It is projected that in the next decade, companies will spend two dollars for cybersecurity for every one dollar they spend on research and development. With the internet of thing ( ioT) expanding quickly our exposure to effective cyber attacks is growing exponentially. Scientists are working to find a new approach to be able to hide information that must be kept safe.
A team of researchers from the U.S. Army Research Laboratory, the University of Canterbury in New Zealand and the Gwangju Institute of Science and Technology in the Republic of Korea have taken a step toward the development of moving target defense techniques in software-defined networks. This is a demanding cybersecurity research topic, scientists said.
This collaboration grew out of efforts of ARL researchers Dr. Jin-Hee Cho (now at Virginia Tech in the Department of Computer Science), Dr. Terrence J. Moore and Dr. Frederica Nelson reaching out to researchers in Asia Pacific regions through the international collaborative program administrated by the U.S. Army International Technology Center-Pacific.
Cyberattacks on computer systems are becoming more common. Any company with information on a computer system connected to the internet might become a victim from someone or some group who wants to steal or destroy the company’s data for their own use, or for ransom.
This is possible because of the way the Internet is set up, researchers said. In order to access content on a website, a computer needs to know where to ask for the information. Websites have an address, what is known as an internet protocol, or IP, address; however, these are not just used for websites. Every computer connected to the internet has an IP address.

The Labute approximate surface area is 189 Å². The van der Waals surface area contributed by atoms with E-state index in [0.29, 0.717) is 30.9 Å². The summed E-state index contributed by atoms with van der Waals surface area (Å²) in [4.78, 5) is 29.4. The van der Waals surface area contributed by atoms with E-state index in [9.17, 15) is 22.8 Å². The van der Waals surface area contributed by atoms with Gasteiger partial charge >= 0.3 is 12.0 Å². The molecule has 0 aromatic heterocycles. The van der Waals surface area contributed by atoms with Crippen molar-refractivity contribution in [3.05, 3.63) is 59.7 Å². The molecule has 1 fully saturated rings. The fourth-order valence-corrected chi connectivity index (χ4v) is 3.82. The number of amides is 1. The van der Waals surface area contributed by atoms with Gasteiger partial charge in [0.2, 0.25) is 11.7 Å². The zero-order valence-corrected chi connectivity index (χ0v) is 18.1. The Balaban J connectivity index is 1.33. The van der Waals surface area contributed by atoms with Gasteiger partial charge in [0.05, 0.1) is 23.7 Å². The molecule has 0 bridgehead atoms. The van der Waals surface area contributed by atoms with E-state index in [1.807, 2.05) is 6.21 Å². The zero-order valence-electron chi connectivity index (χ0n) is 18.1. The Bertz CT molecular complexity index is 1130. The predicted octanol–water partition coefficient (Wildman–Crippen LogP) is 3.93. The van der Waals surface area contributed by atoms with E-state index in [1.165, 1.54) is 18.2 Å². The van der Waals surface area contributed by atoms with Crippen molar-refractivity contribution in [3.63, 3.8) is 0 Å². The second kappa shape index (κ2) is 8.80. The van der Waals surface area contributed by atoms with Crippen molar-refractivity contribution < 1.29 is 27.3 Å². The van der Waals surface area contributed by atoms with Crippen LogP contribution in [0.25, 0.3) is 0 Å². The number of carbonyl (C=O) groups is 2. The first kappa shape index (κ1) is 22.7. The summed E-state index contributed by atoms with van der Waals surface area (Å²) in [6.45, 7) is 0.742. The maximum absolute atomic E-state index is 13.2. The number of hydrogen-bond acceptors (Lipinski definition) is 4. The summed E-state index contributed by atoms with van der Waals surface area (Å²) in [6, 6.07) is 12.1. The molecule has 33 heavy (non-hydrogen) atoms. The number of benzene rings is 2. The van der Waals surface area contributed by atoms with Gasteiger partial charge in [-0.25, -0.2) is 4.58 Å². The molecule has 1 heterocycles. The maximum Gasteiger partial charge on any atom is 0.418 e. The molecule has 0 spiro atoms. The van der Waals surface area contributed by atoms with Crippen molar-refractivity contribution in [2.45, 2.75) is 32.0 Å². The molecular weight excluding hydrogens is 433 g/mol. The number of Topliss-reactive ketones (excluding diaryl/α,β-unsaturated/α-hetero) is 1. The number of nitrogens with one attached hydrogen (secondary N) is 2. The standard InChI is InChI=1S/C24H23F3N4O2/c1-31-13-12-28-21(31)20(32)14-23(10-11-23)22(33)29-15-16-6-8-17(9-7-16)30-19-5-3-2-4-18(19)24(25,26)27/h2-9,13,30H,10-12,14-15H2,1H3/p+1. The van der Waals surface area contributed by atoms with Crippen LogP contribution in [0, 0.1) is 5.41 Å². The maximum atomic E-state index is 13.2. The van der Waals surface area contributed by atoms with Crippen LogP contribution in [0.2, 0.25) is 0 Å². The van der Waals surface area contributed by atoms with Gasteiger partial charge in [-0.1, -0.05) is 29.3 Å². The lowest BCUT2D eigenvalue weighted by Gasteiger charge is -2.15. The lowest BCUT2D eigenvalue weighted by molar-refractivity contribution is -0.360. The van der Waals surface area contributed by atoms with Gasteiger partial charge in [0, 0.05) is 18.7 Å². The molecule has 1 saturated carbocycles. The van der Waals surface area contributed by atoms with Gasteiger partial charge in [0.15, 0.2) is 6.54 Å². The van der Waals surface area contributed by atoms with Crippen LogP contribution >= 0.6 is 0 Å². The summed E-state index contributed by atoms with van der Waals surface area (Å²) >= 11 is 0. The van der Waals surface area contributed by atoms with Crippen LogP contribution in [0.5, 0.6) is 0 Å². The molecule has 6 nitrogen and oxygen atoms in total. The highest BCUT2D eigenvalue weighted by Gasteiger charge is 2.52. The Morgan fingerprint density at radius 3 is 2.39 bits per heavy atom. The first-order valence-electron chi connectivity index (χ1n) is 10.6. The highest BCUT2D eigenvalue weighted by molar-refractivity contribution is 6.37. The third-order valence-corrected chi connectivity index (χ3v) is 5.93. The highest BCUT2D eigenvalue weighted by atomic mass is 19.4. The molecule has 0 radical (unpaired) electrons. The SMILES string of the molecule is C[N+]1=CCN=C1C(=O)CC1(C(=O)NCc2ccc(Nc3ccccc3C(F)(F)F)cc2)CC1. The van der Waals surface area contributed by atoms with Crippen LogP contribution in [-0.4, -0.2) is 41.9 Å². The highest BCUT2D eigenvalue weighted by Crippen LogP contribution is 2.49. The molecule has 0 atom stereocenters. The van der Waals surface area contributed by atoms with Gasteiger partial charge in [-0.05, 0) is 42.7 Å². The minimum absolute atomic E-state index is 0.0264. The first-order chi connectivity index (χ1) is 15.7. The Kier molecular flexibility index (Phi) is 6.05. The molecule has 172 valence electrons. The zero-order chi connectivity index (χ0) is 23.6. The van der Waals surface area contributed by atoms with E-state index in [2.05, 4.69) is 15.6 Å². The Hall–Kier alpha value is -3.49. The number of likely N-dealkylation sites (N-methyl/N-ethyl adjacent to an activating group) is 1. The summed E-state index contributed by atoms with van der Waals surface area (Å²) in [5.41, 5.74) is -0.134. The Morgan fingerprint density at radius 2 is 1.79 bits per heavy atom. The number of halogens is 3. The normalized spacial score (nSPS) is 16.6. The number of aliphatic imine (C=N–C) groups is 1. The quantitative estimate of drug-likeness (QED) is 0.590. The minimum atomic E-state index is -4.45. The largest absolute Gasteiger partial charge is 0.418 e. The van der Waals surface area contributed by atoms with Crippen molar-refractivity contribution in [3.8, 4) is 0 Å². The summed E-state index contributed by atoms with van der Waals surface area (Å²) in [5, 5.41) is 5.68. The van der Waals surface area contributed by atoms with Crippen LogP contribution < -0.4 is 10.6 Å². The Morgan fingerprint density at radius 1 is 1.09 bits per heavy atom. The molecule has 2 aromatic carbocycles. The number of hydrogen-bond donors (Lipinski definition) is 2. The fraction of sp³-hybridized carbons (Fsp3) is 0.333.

Cyber attackers have time to discover the IP addresses of the computers they think might have valuable information and attack them using code that is more commonly known as computer viruses or worms.
If the computer or system being attacked has a security system, such as a firewall or anti-virus software, it might be able to recognize some code as being bad and prevent itself from being infected.
What cyber attackers do is slightly modify their bad code so it is not recognized until the computer’s security system is updated or patched.
Essentially, the typical defensive response to these attacks is passive, the researchers said. The attackers have time to prepare, plan and execute their attacks, whereas the potential victims are left reacting only after an intruder breaks into a computer system.
Recently, a new proactive type of defense is being considered to protect important information in computer systems. This approach is known as moving target defense, or MTD.
“The concept of MTD has been introduced with the aim of increasing the adversary’s confusion or uncertainty by dynamically changing the attack surface, which consists of the reachable and exploitable vulnerabilities,” Cho said.
MTD can lead to making the adversary’s intelligence gained from previous monitoring no longer useful and accordingly results in poor attack decisions.
The basic idea as it applies to IP addresses on computer networks is this: Change the IP address of the computer frequently enough so the attacker loses sight of where his victim is; however, this can be expensive, so the approach taken by the researchers in the collaboration here uses something known as software-defined networking.
This lets computers keep their real IP addresses fixed, but masks them from the rest of the internet with virtual IP addresses that are frequently changing.
Moore added that as the adage suggests, it is harder to hit a moving target.